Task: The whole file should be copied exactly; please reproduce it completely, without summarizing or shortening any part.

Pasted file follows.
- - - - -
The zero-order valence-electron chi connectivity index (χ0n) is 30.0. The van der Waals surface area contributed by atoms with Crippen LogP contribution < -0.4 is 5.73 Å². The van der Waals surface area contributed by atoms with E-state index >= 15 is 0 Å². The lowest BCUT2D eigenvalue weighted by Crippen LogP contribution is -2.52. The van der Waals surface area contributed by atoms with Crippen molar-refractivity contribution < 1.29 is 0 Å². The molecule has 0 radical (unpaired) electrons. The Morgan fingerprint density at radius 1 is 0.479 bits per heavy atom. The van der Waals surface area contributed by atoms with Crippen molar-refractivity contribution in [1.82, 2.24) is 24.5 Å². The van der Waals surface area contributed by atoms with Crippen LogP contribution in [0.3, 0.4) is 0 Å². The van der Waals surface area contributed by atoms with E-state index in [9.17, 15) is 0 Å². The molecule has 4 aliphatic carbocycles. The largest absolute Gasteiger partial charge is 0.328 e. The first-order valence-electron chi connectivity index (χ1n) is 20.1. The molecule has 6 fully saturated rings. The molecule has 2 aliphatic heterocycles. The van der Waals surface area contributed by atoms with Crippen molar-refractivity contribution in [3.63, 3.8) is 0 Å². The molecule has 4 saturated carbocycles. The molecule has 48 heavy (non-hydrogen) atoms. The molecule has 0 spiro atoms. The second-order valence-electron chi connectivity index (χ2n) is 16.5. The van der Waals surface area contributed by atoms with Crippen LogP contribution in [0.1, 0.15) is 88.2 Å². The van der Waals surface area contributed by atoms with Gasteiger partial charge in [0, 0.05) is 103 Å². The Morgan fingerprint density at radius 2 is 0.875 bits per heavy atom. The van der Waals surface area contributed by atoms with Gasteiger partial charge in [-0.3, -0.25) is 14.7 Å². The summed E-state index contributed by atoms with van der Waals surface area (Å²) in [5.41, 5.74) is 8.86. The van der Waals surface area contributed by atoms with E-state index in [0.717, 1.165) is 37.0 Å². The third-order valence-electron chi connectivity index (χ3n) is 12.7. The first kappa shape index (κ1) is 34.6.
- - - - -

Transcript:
The zero-order valence-electron chi connectivity index (χ0n) is 30.0. The van der Waals surface area contributed by atoms with Crippen LogP contribution < -0.4 is 5.73 Å². The van der Waals surface area contributed by atoms with E-state index >= 15 is 0 Å². The lowest BCUT2D eigenvalue weighted by Crippen LogP contribution is -2.52. The van der Waals surface area contributed by atoms with Crippen molar-refractivity contribution < 1.29 is 0 Å². The molecule has 0 radical (unpaired) electrons. The Morgan fingerprint density at radius 1 is 0.479 bits per heavy atom. The van der Waals surface area contributed by atoms with Crippen molar-refractivity contribution in [1.82, 2.24) is 24.5 Å². The van der Waals surface area contributed by atoms with Crippen LogP contribution in [0.3, 0.4) is 0 Å². The van der Waals surface area contributed by atoms with E-state index in [9.17, 15) is 0 Å². The molecule has 4 aliphatic carbocycles. The largest absolute Gasteiger partial charge is 0.328 e. The first-order valence-electron chi connectivity index (χ1n) is 20.1. The molecule has 6 fully saturated rings. The molecule has 2 aliphatic heterocycles. The van der Waals surface area contributed by atoms with Crippen molar-refractivity contribution in [3.63, 3.8) is 0 Å². The molecule has 4 saturated carbocycles. The molecule has 48 heavy (non-hydrogen) atoms. The molecule has 0 spiro atoms. The second-order valence-electron chi connectivity index (χ2n) is 16.5. The van der Waals surface area contributed by atoms with Crippen LogP contribution in [0.1, 0.15) is 88.2 Å². The van der Waals surface area contributed by atoms with Gasteiger partial charge in [0, 0.05) is 103 Å². The Morgan fingerprint density at radius 2 is 0.875 bits per heavy atom. The van der Waals surface area contributed by atoms with Gasteiger partial charge in [-0.3, -0.25) is 14.7 Å². The summed E-state index contributed by atoms with van der Waals surface area (Å²) in [5.41, 5.74) is 8.86. The van der Waals surface area contributed by atoms with E-state index in [0.717, 1.165) is 37.0 Å². The third-order valence-electron chi connectivity index (χ3n) is 12.7. The first kappa shape index (κ1) is 34.6.